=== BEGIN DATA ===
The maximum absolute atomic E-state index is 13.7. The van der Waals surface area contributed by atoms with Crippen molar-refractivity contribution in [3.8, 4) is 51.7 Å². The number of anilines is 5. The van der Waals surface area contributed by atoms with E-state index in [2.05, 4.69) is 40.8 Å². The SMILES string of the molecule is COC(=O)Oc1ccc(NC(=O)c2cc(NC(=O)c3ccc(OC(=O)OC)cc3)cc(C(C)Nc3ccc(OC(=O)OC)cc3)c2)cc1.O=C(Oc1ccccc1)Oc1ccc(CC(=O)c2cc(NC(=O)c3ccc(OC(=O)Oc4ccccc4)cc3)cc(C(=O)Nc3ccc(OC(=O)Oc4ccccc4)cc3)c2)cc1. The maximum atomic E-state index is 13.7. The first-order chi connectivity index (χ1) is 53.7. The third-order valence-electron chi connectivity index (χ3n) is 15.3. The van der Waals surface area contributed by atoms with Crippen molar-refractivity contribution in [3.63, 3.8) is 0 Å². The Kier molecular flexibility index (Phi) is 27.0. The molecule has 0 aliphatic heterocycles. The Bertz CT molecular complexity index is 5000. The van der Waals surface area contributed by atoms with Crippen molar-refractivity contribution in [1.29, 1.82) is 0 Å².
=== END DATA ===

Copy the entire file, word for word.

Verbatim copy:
The maximum absolute atomic E-state index is 13.7. The van der Waals surface area contributed by atoms with Crippen molar-refractivity contribution in [3.8, 4) is 51.7 Å². The number of anilines is 5. The van der Waals surface area contributed by atoms with E-state index in [2.05, 4.69) is 40.8 Å². The SMILES string of the molecule is COC(=O)Oc1ccc(NC(=O)c2cc(NC(=O)c3ccc(OC(=O)OC)cc3)cc(C(C)Nc3ccc(OC(=O)OC)cc3)c2)cc1.O=C(Oc1ccccc1)Oc1ccc(CC(=O)c2cc(NC(=O)c3ccc(OC(=O)Oc4ccccc4)cc3)cc(C(=O)Nc3ccc(OC(=O)Oc4ccccc4)cc3)c2)cc1. The maximum atomic E-state index is 13.7. The first-order chi connectivity index (χ1) is 53.7. The third-order valence-electron chi connectivity index (χ3n) is 15.3. The van der Waals surface area contributed by atoms with Crippen molar-refractivity contribution in [3.63, 3.8) is 0 Å². The Kier molecular flexibility index (Phi) is 27.0. The molecule has 0 aliphatic heterocycles. The Bertz CT molecular complexity index is 5000. The van der Waals surface area contributed by atoms with Crippen molar-refractivity contribution in [1.29, 1.82) is 0 Å².